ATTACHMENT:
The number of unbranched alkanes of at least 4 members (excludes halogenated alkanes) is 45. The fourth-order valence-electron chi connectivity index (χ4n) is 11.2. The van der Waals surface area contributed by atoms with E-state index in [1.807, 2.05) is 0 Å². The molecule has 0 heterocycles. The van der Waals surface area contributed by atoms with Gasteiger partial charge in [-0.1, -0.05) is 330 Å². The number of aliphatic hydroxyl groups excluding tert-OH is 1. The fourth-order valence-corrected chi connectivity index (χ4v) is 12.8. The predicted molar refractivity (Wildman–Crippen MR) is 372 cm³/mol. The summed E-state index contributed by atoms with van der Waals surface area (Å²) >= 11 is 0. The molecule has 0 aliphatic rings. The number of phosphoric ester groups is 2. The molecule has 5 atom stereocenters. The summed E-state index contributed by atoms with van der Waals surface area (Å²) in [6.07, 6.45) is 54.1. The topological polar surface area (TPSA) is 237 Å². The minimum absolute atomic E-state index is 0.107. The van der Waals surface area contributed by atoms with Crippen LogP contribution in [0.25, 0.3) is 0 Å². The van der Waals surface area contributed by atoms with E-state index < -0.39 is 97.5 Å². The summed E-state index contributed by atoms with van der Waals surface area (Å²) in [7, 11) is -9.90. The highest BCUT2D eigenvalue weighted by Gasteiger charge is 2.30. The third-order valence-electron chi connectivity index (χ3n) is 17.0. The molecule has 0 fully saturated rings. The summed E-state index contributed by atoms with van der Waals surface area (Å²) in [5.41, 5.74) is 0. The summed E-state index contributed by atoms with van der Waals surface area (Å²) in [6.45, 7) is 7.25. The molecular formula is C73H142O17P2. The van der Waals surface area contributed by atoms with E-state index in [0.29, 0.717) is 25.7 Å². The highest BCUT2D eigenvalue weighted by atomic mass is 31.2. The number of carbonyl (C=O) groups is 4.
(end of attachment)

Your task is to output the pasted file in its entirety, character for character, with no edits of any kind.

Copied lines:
The number of unbranched alkanes of at least 4 members (excludes halogenated alkanes) is 45. The fourth-order valence-electron chi connectivity index (χ4n) is 11.2. The van der Waals surface area contributed by atoms with E-state index in [1.807, 2.05) is 0 Å². The molecule has 0 heterocycles. The van der Waals surface area contributed by atoms with Gasteiger partial charge in [-0.1, -0.05) is 330 Å². The number of aliphatic hydroxyl groups excluding tert-OH is 1. The fourth-order valence-corrected chi connectivity index (χ4v) is 12.8. The predicted molar refractivity (Wildman–Crippen MR) is 372 cm³/mol. The summed E-state index contributed by atoms with van der Waals surface area (Å²) >= 11 is 0. The molecule has 0 aliphatic rings. The number of phosphoric ester groups is 2. The molecule has 5 atom stereocenters. The summed E-state index contributed by atoms with van der Waals surface area (Å²) in [6.07, 6.45) is 54.1. The topological polar surface area (TPSA) is 237 Å². The minimum absolute atomic E-state index is 0.107. The van der Waals surface area contributed by atoms with Crippen LogP contribution in [0.25, 0.3) is 0 Å². The van der Waals surface area contributed by atoms with E-state index < -0.39 is 97.5 Å². The summed E-state index contributed by atoms with van der Waals surface area (Å²) in [7, 11) is -9.90. The highest BCUT2D eigenvalue weighted by Gasteiger charge is 2.30. The third-order valence-electron chi connectivity index (χ3n) is 17.0. The molecule has 0 fully saturated rings. The summed E-state index contributed by atoms with van der Waals surface area (Å²) in [5.41, 5.74) is 0. The summed E-state index contributed by atoms with van der Waals surface area (Å²) in [6.45, 7) is 7.25. The molecular formula is C73H142O17P2. The van der Waals surface area contributed by atoms with E-state index in [0.29, 0.717) is 25.7 Å². The highest BCUT2D eigenvalue weighted by atomic mass is 31.2. The number of carbonyl (C=O) groups is 4.